How your VPN service takes payment is another important consideration if privacy is your priority. The more anonymous the payment, the better. If you are able to pay with CryptoCurrency, gift cards, or even cash, you are reducing the likelihood that critical private information such checking or credit card information are leaked.

If a VPN service requires personal information other than an e-mail, avoid it at all costs- this is information that they may be recording, later selling it to a third party or trying to ID you. An email, and payment from a secure third party such as paypal is all they should ever need.


When using a VPN, you are connecting to a system that is another hop on the route you take over the open web. Acting as a middleman, you are trusting that traffic/connection data you generate connecting to the VPN is as secure as your activities. This information is just as sensitive as it can be linked back to your ISP, location to include city and street address, and sometimes even your name.

Why would a service provider log this data? There are legitimate reasons such as the ability to protect themselves in case of legal action by authorities. Logs are even kept that contain minimal connection information in order to help maintain servers. More nefariously, some will sell data to third parties.


If selecting a VPN for privacy, you do not want your internet traffic, connection data, or browsing habits being recorded. Look for VPN services that state that logs are not kept. Beyond this, if logs are kept, make sure they list what kind.

VPNs that log for activity or connection information should be avoided at all costs. VPN sites, even if they claim log information is not kept, tend to be vague and do not disclose what type of logging activity is occuring. Confirm any promises in privacy policies or terms/agreements.


Encryption is the process of encoding data so that only a computer or server with the right decoder is able to read and utilize it. Encryption protects files on your computer, or even emails. Encryption strength is essentially how powerful and how long a system must attempt to crack a specific encryption type. Some can be in the tune of a thousand years.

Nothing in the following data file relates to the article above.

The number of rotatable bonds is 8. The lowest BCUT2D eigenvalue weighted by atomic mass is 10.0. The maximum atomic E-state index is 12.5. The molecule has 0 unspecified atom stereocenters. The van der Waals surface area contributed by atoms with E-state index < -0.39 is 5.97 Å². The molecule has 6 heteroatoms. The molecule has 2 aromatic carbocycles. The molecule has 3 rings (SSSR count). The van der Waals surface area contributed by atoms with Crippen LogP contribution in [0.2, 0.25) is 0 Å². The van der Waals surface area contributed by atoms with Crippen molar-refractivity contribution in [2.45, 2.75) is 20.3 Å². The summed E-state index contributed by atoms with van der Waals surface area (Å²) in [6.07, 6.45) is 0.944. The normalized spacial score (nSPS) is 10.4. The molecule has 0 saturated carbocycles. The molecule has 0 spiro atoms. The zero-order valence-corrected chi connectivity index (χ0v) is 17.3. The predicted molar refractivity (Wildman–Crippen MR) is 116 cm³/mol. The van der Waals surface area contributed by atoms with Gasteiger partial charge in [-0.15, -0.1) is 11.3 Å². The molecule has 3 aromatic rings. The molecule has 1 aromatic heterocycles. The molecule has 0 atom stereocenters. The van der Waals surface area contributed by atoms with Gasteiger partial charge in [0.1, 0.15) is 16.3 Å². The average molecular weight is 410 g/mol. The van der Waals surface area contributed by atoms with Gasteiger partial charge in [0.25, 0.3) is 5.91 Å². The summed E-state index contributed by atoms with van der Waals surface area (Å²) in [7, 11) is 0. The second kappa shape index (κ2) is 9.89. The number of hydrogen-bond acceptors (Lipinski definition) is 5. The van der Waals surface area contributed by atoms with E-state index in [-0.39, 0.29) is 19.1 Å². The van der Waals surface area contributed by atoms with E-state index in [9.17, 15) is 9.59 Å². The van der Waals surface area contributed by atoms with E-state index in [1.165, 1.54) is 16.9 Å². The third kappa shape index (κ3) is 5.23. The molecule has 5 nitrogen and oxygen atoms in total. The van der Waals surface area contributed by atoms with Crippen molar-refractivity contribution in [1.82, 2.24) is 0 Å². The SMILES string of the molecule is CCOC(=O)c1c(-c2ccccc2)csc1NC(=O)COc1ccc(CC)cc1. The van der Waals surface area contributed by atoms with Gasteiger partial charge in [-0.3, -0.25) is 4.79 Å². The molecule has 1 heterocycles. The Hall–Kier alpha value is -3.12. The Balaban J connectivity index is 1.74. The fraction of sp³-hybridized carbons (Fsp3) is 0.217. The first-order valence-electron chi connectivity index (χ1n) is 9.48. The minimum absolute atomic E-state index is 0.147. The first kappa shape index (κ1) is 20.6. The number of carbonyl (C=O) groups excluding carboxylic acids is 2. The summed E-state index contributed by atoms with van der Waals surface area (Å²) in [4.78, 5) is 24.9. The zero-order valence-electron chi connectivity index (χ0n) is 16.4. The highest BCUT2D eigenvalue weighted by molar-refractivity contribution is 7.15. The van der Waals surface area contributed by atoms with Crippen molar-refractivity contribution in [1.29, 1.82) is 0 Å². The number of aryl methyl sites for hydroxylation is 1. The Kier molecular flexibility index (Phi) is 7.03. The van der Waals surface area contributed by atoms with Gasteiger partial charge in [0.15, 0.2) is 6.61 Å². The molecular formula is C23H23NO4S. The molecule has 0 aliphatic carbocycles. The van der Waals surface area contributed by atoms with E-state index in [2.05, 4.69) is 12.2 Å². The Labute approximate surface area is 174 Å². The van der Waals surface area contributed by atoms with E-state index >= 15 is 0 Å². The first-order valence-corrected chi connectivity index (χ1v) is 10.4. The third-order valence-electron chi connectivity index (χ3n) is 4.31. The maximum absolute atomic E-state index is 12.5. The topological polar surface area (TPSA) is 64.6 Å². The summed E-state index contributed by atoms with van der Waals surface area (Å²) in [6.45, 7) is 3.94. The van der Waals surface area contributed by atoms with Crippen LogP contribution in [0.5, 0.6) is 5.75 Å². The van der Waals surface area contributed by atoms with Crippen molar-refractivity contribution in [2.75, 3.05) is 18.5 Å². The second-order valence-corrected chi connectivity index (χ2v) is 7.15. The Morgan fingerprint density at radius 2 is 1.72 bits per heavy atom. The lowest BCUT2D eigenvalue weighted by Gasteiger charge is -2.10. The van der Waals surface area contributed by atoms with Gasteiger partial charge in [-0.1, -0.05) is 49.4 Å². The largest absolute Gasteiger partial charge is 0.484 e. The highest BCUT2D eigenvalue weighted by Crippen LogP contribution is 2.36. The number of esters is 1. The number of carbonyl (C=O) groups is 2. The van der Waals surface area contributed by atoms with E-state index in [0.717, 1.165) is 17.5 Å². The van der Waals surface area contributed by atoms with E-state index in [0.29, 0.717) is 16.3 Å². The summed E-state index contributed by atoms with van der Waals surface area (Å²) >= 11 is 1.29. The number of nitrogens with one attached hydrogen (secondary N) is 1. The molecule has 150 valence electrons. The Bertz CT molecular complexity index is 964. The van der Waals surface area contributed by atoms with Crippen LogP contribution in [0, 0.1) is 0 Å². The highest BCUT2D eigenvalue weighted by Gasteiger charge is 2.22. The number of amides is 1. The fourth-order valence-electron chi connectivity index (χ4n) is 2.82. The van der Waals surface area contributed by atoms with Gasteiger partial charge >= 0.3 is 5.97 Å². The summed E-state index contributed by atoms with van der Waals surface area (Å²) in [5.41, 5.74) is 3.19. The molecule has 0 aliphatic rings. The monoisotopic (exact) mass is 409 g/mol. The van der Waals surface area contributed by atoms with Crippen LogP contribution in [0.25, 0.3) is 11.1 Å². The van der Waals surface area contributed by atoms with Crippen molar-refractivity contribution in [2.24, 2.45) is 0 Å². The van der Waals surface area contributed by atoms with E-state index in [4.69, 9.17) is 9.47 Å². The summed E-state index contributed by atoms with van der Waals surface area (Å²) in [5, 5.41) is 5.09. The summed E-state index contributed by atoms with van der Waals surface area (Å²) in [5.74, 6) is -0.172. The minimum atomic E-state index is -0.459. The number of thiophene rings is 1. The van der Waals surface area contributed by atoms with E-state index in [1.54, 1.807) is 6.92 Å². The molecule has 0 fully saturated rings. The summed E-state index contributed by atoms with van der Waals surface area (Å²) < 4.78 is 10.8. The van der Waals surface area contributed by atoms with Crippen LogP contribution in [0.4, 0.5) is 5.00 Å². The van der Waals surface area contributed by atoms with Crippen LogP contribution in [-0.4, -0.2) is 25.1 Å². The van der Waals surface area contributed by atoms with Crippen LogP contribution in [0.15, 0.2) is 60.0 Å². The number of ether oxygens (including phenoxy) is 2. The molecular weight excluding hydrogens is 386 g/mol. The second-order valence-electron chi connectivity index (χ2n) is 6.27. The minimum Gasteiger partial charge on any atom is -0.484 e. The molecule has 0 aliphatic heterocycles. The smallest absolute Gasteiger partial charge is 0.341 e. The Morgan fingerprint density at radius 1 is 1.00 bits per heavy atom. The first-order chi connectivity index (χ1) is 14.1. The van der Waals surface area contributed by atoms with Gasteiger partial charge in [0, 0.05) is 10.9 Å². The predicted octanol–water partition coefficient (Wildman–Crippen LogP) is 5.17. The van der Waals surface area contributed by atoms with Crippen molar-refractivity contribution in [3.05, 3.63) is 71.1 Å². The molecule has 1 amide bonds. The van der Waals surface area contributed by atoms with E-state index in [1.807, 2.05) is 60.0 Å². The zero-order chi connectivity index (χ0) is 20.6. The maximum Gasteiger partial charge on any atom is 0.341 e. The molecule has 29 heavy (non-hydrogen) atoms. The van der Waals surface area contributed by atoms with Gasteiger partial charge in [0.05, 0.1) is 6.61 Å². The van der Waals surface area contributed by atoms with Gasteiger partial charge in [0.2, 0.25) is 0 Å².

In a VPN, computers at each end of the tunnel encrypt data entering it and decrypt it once it leaves. This is all accomplished through a VPN protocol.

A VPN service should have strong data and handshake encryption. When you select a protocol, ensure that the level of encryption that is advertised really exists. Services tend to provide multiple protocols with different levels of encryption strength.

A VPN is Not a One-Size-Fits All Profile

You need to determine what your end-goals are. If you are just trying to circumvent restrictions there are less things you need to consider. If you are worried about privacy and security, do not feel overwhelmed by comparing and contrasting what each service is providing. Think about the topics mentioned above such as location, encryption standards, logging, etc. and you are on your way to enjoying the internet the way it was meant to be- free and open for all.